I often feel like I’ve betrayed the original mission statement. It’s been a long time since I’ve written anything like a letter – instead, I’ve given a series of disparate, unconnected and unwieldy posts. In honesty, I’ve been writing the blog like a soliloquy, rather than the light-hearted, interesting conversation we used to have. My ‘puzzles’ were turning into exam questions in all but name, and the remainder of my posts in no way lent themselves to conversation.
As of this summer, I will try to do the following:
- to start writing letters again
- to distinguish the dialogue and puzzles from the heavier, mathematical digressions
- to make my posts shorter and more frequent
- to make my posts more consistent
- to make a series of ordered, connected posts about a particular topic from the second year syllabus (probably either quantum mechanics or statistical physics)
As a return to form, here’s a puzzle for you that really had me stumped.
There are two equal masses connected by a massless spring. They sit on a frictionless table in a vacuum, so that they experience no dissipative forces. You pull the masses apart slightly. The system now has some finite energy. You release the two masses and allow them to oscillate.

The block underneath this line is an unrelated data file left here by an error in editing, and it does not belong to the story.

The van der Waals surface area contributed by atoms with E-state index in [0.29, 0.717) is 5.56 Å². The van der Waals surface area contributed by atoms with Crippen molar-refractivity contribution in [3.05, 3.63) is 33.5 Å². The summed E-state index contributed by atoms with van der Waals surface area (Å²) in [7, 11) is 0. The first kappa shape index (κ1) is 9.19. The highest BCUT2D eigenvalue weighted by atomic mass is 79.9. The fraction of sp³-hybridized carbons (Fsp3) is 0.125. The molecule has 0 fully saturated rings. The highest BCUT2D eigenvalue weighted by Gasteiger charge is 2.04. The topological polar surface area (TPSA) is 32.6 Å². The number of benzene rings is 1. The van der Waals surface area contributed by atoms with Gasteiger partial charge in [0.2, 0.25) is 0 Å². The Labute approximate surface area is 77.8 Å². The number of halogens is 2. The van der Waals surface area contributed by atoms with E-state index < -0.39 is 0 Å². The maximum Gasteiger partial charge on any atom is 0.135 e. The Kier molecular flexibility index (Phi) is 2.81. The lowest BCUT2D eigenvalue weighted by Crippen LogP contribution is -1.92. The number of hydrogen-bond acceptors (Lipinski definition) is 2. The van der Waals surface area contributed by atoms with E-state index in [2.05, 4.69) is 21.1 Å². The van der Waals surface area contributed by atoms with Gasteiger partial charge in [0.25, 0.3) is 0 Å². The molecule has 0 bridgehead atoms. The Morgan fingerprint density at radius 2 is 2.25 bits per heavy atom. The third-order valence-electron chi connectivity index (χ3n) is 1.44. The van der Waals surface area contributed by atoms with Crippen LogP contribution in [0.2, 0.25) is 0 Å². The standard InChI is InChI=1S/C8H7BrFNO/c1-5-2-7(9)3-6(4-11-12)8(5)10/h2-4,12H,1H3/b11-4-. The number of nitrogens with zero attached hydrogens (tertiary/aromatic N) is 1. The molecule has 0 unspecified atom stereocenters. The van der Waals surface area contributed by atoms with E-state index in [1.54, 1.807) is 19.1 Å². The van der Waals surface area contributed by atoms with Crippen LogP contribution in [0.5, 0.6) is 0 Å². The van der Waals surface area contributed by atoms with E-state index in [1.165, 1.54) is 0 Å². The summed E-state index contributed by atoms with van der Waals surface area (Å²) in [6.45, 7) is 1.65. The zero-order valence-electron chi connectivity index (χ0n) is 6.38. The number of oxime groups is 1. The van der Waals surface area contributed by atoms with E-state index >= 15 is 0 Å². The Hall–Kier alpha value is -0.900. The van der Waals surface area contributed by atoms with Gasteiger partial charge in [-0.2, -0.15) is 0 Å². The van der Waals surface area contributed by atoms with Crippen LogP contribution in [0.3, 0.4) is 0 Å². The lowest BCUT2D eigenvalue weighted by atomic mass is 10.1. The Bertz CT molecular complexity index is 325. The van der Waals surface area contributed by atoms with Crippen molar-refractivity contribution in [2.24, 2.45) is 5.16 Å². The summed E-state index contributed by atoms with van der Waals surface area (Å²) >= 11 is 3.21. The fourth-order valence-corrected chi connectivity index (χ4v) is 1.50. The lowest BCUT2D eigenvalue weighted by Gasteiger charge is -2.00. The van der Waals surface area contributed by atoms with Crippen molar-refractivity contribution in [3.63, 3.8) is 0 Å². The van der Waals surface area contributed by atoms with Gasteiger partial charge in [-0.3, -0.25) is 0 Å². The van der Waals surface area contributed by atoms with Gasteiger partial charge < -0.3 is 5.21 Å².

After watching their motion for an infinite amount of time, you become bored, and decide to put an end to things. You brandish a pair of scissors and prepare to cut the spring in half.
Suppose you cut the spring when the two masses are moving apart, just as the spring connecting them is neither stretched nor compressed. At this moment, the system’s energy is exclusively kinetic. When the spring is cut, the two masses will move apart. Their instantaneous velocity is unchanged. The energy of the system is not perturbed by the removal of the spring.
Now instead suppose you cut the spring when the two masses are furthest apart, when the spring is maximally stretched. At this moment, the system’s energy is exclusively potential. When the spring is cut, the two masses will remain completely stationary. The masses are left with neither kinetic energy nor potential energy.
How can the latter case be reconciled with the conservation of energy? It appears that, depending on when you cut the spring, different amounts of energy can go unaccounted for. What has gone wrong?
Look forward to hearing from you.